Researchers believe that an enormous otter which lived about 6 million years ago may have been a top predator in its day. A study revealed that the wolf-size otter had surprisingly strong jaws.
“We started our study with the idea that this otter was just a larger version of a sea otter or an African clawless otter in terms of chewing ability, that it would just be able to eat much larger things. That’s not what we found,” said lead author Z. Jack Tseng of the University at Buffalo.
The prehistoric otter, Siamogale melilutra, was much bigger than any otter living today, weighing about 110 pounds. The scientists used computers to simulate how biting would strain the otter’s jaws and found that the animal had much firmer jaw bones than expected. This stiffness would have given the otter an exceptionally strong bite.
“We don’t know for sure, but we think that this otter was more of a top predator than living species of otters are,” said Tseng. “Our findings imply that Siamogale could crush much harder and larger prey than any living otter can.”
The analysis gives insight into the lifestyle of the creatures in the wetlands of southwest China.
“At the time that the otter lived, the area where its remains were found included a swamp or a shallow lake surrounded by evergreen forest or dense woodland,” said co-author Denise F. Su. “There was a diverse aquatic fauna at Shuitangba, including fish, crab, mollusks, turtles and frogs, as well as many different species of water birds, all of which could have been potential prey for S. melilutra.”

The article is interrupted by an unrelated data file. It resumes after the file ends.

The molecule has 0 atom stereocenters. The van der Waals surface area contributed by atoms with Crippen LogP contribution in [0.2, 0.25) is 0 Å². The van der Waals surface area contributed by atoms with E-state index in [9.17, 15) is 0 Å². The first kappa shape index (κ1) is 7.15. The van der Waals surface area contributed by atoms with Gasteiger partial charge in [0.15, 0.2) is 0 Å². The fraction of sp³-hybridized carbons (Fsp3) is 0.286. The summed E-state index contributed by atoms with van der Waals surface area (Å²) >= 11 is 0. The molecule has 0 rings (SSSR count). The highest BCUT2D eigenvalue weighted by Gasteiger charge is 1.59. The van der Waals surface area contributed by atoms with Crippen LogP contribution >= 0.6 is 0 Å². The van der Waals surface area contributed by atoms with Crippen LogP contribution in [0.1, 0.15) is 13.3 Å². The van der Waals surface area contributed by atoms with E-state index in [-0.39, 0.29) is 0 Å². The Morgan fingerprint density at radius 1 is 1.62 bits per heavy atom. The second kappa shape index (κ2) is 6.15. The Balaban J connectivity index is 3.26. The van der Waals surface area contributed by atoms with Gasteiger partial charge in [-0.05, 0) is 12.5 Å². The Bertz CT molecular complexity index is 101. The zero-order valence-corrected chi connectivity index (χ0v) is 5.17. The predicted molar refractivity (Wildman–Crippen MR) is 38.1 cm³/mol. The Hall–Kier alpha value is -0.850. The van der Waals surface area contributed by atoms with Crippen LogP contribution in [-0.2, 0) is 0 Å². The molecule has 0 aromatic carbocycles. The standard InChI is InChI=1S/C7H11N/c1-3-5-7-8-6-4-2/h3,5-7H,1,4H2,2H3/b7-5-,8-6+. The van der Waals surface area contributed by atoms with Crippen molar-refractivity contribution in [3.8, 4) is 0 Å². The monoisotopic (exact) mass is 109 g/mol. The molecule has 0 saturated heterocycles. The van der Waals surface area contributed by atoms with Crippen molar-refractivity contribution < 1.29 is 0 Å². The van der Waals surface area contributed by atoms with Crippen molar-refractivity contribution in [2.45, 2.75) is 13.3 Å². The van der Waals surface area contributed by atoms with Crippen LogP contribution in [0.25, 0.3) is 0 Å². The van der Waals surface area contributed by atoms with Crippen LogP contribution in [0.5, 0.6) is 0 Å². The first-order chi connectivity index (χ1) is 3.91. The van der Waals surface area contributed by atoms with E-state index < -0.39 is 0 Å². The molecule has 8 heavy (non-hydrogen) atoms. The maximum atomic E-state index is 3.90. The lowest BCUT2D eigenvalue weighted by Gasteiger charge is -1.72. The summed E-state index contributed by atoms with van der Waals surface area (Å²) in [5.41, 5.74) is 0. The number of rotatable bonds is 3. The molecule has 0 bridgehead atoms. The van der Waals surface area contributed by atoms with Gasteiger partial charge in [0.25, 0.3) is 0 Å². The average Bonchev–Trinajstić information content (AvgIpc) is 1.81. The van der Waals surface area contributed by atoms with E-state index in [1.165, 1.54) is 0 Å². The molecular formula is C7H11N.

Modern otters eat foods that range from plants and rodents to fish and crabs. Based on their research, the scientists believe the ancient otter’s jaws would have been strong enough to crush the shells of big mollusks or the bones of birds.
“Carnivores are known to evolve powerful jaws, often for the purpose of cracking the bones of their prey,” said co-author Xiaoming Wang. “In the shallow swamp of South China, it’s possible that an abundance of big clams drove these giant otters to acquire their rare traits, including their crushing teeth and robust jaws.”
The study will be published on November 9 in Scientific Reports.
By Chrissy Sexton, Earth.com Staff Writer
Image Credit: Artwork by Mauricio Anton